Around 514 Asante royal regalia ended up at the British Museum, according to data from a Freedom of Information (FOI) request by Al Jazeera, 19 at the Victoria and Albert (V&A), and 14 at the Wallace Collection. Several other institutions hold Asante loot including New York’s Met, the Dallas Museum of Art, Glasgow Museums and the British royal family.
The Wallace Collection told Al Jazeera 12 of its items “are on display and can be seen for free on a visit to the museum.
“We have no active restitution or repatriation claims for any objects to be returned to their country, state, community or owner of origin,” it said via email.
The Met did not respond to a request for comment on its Ghanaian treasures. The British Museum repeated its ethos. “We believe the strength of the British Museum collection resides in its breadth and depth, allowing millions of visitors an understanding of the cultures of the world and how they interconnect over time – whether through trade, migration, conquest, or peaceful exchange,” the museum said in its statement to Al Jazeera.
The V&A bought 13 royal artefacts from the Garrard auction with additional buys from soldiers who participated in the looting. Just three items of its collection are on public display while 16 are held in storage, according to details from a freedom of information (FOI) request by Al Jazeera.
The V&A has only received one request for return from an African country, it says. Ethiopia’s former President Girma Wolde-Giorgis sent a letter in 2008 requesting the repatriation of artefacts looted by British troops in Maqdala in 1868. The museum responded a decade later with the offer to loan the objects back long-term. That offer was rejected.
In 1974 the Asante royal family asked the UK government to pass legislation that would allow the return of looted treasures. The reply was “very racist and rude,” recalls Oforiatta Ayim.
The case was referred to the House of Lords. In response to the suggestion that sacred Ghanaian objects embody the souls of ancestors, one Lords member said, according to parliamentary minutes, “would it not be possible to keep the booty and return the souls?”
Another Lords member cautioned treading “warily when it comes to returning booty which we have collected,” as that process could “turn into a strip-tease” of Britain’s museums.
Relations had not improved by the start of the millennium. In March 2000, Prince Edun Akenzua, of the royal court of Benin, also wrote to Britain’s Parliament demanding that a record of all looted artefacts be published.
“Britain, being the principal looters of the Benin Palace, should take full responsibility for retrieving the cultural property or the monetary compensation from all those to whom the British sold them,” he wrote.
Akenzua’s plea was largely ignored. Chao Tayiana Maina, co-founder of the Open Restitution Africa project and the Museum of British Colonialism in Kenya, adds that Britain’s policy on return is an added challenge. “What we are seeing with the Germans and the French is a bit more flexibility.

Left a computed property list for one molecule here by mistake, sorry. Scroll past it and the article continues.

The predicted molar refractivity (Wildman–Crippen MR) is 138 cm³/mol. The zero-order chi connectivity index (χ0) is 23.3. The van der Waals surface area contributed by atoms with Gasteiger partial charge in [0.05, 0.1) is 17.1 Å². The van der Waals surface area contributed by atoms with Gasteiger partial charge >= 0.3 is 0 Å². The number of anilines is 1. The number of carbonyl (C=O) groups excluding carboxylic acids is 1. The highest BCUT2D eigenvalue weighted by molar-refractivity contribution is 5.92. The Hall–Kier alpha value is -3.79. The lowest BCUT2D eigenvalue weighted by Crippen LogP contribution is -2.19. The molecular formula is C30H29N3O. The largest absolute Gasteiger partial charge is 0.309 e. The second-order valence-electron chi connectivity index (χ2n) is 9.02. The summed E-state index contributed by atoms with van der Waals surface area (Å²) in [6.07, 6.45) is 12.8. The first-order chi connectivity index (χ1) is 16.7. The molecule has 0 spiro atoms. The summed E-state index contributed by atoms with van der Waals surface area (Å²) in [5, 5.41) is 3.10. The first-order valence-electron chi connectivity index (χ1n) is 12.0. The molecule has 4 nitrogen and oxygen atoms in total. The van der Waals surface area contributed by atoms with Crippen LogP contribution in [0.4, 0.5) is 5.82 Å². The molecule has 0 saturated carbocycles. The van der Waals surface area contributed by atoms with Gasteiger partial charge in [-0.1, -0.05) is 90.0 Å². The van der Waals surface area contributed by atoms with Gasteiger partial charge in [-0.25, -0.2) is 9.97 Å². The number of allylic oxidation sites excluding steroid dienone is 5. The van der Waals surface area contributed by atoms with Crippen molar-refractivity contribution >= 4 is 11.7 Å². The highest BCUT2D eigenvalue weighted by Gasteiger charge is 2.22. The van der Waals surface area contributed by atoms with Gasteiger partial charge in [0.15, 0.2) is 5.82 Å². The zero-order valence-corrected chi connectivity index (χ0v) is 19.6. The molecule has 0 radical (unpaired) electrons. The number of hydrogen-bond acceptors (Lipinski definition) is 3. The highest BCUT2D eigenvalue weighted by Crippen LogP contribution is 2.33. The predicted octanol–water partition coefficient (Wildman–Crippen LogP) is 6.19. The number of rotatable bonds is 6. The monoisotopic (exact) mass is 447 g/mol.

“The concept of loans is really a bandage over a broken bone,” says Maina. “When you have these objects on loan there is still this overarching cloud that they are still not ours.”
Kenya is demanding the return of more than 2,000 historical artefacts held in the UK. One particularly shocking case is that of the skull of Nandi chief Koitalel Arap Samoei. He fought against Britain’s railway project through his land and in 1905 was shot dead by British colonel Richard Meinertzhagen. Samoei’s body was decapitated and the head taken to London.
The skull is still held in Britain although the items he was wearing that were stolen by Meinertzhagen were returned by his son in 2006.
Empty shelves were recently showcased at the Nairobi National Museum to represent more than 32,000 objects taken out of Kenya during the colonial era. The exhibition, called Invisible Inventories, examined how such a profound loss of heritage affects communities.
In 1902, British colonial officials seized the Ngadji, a sacred drum of the Pokomo people of Kenya’s Tana River valley. The drum has been in the British Museum’s storage room for more than a century, never once put on public display. Maina points out that many contested collections have been in storage for centuries since being shipped to Western museums. Catalogue details have been inaccurate while objects have been left to gather toxic dust.
“Western museums act as if returning is the hardest part but we are the ones who have to do the hard job. We are the ones who have to receive objects that are sometimes poisonous because they have been stored in arsenic,” she says. “Restitution is a much broader process in terms of what happens even when the object comes back and how they are reintegrated into society.”
Egyptian writer Ahdaf Soueif resigned as a trustee of the British Museum in 2019 because of its position on repatriation. Soueif said her resignation was not because of a single issue but a cumulative response to the museum’s immovability on issues of critical concern to young and less-privileged people. “The British Museum, born and bred in empire and colonial practice, is coming under scrutiny. And yet it hardly speaks,” she wrote in a blog post. She asked, will the museum “continue to project the power of colonial gain and corporate indemnity?”
Oforiatta Ayim, who is an historian and curator, worked a short stint at the British Museum and recalls going into its storage. “Especially in the rooms where the African objects are. You feel this energy there and you think these objects don’t feel right here,” she says. “If you look at our knowledge systems and you look at how objects are seen and animated – they are not these graveyards of a mausoleum, there is a spirit and an aliveness to them.”
She quotes the V&A’s director Tristram Hunt writing that “empire was also a story of cosmopolitanism,” and suggests this amounts to a continued romanticism of imperial violence that ignores its ruinous effects on generations.